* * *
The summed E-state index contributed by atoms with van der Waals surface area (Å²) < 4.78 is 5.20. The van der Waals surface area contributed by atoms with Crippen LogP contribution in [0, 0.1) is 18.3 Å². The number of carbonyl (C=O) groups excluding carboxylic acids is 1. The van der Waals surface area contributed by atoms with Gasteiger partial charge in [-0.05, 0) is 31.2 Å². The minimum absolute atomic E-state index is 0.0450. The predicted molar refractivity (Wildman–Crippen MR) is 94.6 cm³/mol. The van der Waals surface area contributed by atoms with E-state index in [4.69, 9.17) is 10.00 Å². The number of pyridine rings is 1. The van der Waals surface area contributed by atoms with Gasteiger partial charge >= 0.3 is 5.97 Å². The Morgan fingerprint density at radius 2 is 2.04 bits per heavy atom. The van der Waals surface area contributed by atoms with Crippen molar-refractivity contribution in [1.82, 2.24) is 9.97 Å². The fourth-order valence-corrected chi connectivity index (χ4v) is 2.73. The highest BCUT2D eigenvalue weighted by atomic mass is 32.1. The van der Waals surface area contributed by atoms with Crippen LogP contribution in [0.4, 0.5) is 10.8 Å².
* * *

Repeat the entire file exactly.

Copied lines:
The summed E-state index contributed by atoms with van der Waals surface area (Å²) < 4.78 is 5.20. The van der Waals surface area contributed by atoms with Crippen LogP contribution in [0, 0.1) is 18.3 Å². The number of carbonyl (C=O) groups excluding carboxylic acids is 1. The van der Waals surface area contributed by atoms with Gasteiger partial charge in [-0.05, 0) is 31.2 Å². The minimum absolute atomic E-state index is 0.0450. The predicted molar refractivity (Wildman–Crippen MR) is 94.6 cm³/mol. The van der Waals surface area contributed by atoms with E-state index in [4.69, 9.17) is 10.00 Å². The number of pyridine rings is 1. The van der Waals surface area contributed by atoms with Gasteiger partial charge >= 0.3 is 5.97 Å². The Morgan fingerprint density at radius 2 is 2.04 bits per heavy atom. The van der Waals surface area contributed by atoms with Crippen molar-refractivity contribution in [1.82, 2.24) is 9.97 Å². The fourth-order valence-corrected chi connectivity index (χ4v) is 2.73. The highest BCUT2D eigenvalue weighted by atomic mass is 32.1. The van der Waals surface area contributed by atoms with Crippen LogP contribution in [0.4, 0.5) is 10.8 Å².